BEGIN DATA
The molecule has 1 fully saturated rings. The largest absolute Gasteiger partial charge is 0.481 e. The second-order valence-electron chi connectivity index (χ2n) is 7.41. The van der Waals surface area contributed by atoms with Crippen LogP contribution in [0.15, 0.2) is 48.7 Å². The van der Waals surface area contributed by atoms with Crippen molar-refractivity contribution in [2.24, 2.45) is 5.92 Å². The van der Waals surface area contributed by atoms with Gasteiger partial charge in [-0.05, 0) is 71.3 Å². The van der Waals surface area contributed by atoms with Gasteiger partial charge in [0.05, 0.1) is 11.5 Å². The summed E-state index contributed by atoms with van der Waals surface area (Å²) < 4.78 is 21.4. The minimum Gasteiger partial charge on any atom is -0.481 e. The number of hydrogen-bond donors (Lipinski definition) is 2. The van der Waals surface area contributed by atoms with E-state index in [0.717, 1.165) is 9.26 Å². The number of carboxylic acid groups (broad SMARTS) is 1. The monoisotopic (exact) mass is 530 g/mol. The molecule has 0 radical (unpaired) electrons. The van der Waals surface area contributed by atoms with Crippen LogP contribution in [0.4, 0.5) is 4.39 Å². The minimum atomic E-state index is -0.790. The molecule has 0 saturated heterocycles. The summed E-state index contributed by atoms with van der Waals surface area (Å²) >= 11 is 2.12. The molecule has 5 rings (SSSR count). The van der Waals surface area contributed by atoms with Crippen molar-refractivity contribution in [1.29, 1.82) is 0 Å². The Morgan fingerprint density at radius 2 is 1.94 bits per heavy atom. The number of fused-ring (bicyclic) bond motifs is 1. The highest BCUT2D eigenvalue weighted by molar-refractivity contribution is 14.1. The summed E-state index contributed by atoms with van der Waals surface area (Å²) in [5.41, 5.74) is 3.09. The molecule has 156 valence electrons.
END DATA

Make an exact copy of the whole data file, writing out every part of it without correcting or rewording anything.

The molecule has 1 fully saturated rings. The largest absolute Gasteiger partial charge is 0.481 e. The second-order valence-electron chi connectivity index (χ2n) is 7.41. The van der Waals surface area contributed by atoms with Crippen LogP contribution in [0.15, 0.2) is 48.7 Å². The van der Waals surface area contributed by atoms with Crippen molar-refractivity contribution in [2.24, 2.45) is 5.92 Å². The van der Waals surface area contributed by atoms with Gasteiger partial charge in [-0.05, 0) is 71.3 Å². The van der Waals surface area contributed by atoms with Gasteiger partial charge in [0.05, 0.1) is 11.5 Å². The summed E-state index contributed by atoms with van der Waals surface area (Å²) < 4.78 is 21.4. The minimum Gasteiger partial charge on any atom is -0.481 e. The number of hydrogen-bond donors (Lipinski definition) is 2. The van der Waals surface area contributed by atoms with E-state index in [0.717, 1.165) is 9.26 Å². The number of carboxylic acid groups (broad SMARTS) is 1. The monoisotopic (exact) mass is 530 g/mol. The molecule has 0 radical (unpaired) electrons. The van der Waals surface area contributed by atoms with Crippen LogP contribution in [0.4, 0.5) is 4.39 Å². The minimum atomic E-state index is -0.790. The molecule has 0 saturated heterocycles. The summed E-state index contributed by atoms with van der Waals surface area (Å²) >= 11 is 2.12. The molecule has 5 rings (SSSR count). The van der Waals surface area contributed by atoms with Crippen molar-refractivity contribution in [1.29, 1.82) is 0 Å². The Morgan fingerprint density at radius 2 is 1.94 bits per heavy atom. The number of fused-ring (bicyclic) bond motifs is 1. The highest BCUT2D eigenvalue weighted by molar-refractivity contribution is 14.1. The summed E-state index contributed by atoms with van der Waals surface area (Å²) in [5.41, 5.74) is 3.09. The molecule has 156 valence electrons.